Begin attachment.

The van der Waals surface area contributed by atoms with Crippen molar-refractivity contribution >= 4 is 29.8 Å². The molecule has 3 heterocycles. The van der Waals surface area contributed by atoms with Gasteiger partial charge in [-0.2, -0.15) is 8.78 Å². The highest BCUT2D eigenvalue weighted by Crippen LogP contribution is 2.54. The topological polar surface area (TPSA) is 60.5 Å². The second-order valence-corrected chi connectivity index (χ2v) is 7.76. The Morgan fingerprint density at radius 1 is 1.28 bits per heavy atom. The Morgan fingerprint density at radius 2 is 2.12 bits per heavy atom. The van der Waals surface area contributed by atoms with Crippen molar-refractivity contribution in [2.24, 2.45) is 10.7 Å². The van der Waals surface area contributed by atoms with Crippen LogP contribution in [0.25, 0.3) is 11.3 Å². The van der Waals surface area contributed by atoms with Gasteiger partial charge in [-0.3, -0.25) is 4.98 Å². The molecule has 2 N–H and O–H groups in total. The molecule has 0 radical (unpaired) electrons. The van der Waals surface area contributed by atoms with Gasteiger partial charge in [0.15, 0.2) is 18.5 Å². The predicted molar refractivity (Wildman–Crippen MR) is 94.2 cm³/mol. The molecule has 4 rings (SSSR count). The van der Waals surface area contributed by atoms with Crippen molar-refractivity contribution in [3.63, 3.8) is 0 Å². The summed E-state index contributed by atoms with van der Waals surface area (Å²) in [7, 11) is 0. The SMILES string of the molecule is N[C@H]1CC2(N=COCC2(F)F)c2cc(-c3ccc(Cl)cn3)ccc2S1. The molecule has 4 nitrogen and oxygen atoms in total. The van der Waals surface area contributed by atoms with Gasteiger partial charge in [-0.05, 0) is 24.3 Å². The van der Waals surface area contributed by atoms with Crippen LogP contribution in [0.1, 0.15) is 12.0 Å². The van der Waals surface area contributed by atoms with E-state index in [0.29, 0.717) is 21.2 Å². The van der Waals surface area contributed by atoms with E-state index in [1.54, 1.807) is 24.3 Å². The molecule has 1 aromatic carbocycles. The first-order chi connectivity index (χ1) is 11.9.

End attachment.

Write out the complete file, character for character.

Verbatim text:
The van der Waals surface area contributed by atoms with Crippen molar-refractivity contribution >= 4 is 29.8 Å². The molecule has 3 heterocycles. The van der Waals surface area contributed by atoms with Gasteiger partial charge in [-0.2, -0.15) is 8.78 Å². The highest BCUT2D eigenvalue weighted by Crippen LogP contribution is 2.54. The topological polar surface area (TPSA) is 60.5 Å². The second-order valence-corrected chi connectivity index (χ2v) is 7.76. The Morgan fingerprint density at radius 1 is 1.28 bits per heavy atom. The Morgan fingerprint density at radius 2 is 2.12 bits per heavy atom. The van der Waals surface area contributed by atoms with Crippen molar-refractivity contribution in [2.24, 2.45) is 10.7 Å². The van der Waals surface area contributed by atoms with Crippen LogP contribution in [0.25, 0.3) is 11.3 Å². The van der Waals surface area contributed by atoms with Gasteiger partial charge in [-0.3, -0.25) is 4.98 Å². The molecule has 2 N–H and O–H groups in total. The molecule has 0 radical (unpaired) electrons. The van der Waals surface area contributed by atoms with Gasteiger partial charge in [0.15, 0.2) is 18.5 Å². The predicted molar refractivity (Wildman–Crippen MR) is 94.2 cm³/mol. The molecule has 4 rings (SSSR count). The van der Waals surface area contributed by atoms with Crippen molar-refractivity contribution in [3.63, 3.8) is 0 Å². The summed E-state index contributed by atoms with van der Waals surface area (Å²) in [7, 11) is 0. The SMILES string of the molecule is N[C@H]1CC2(N=COCC2(F)F)c2cc(-c3ccc(Cl)cn3)ccc2S1. The molecule has 4 nitrogen and oxygen atoms in total. The van der Waals surface area contributed by atoms with Gasteiger partial charge in [-0.05, 0) is 24.3 Å². The van der Waals surface area contributed by atoms with Crippen LogP contribution in [0.1, 0.15) is 12.0 Å². The van der Waals surface area contributed by atoms with E-state index in [0.29, 0.717) is 21.2 Å². The van der Waals surface area contributed by atoms with E-state index in [1.54, 1.807) is 24.3 Å². The molecule has 1 aromatic carbocycles. The first-order chi connectivity index (χ1) is 11.9.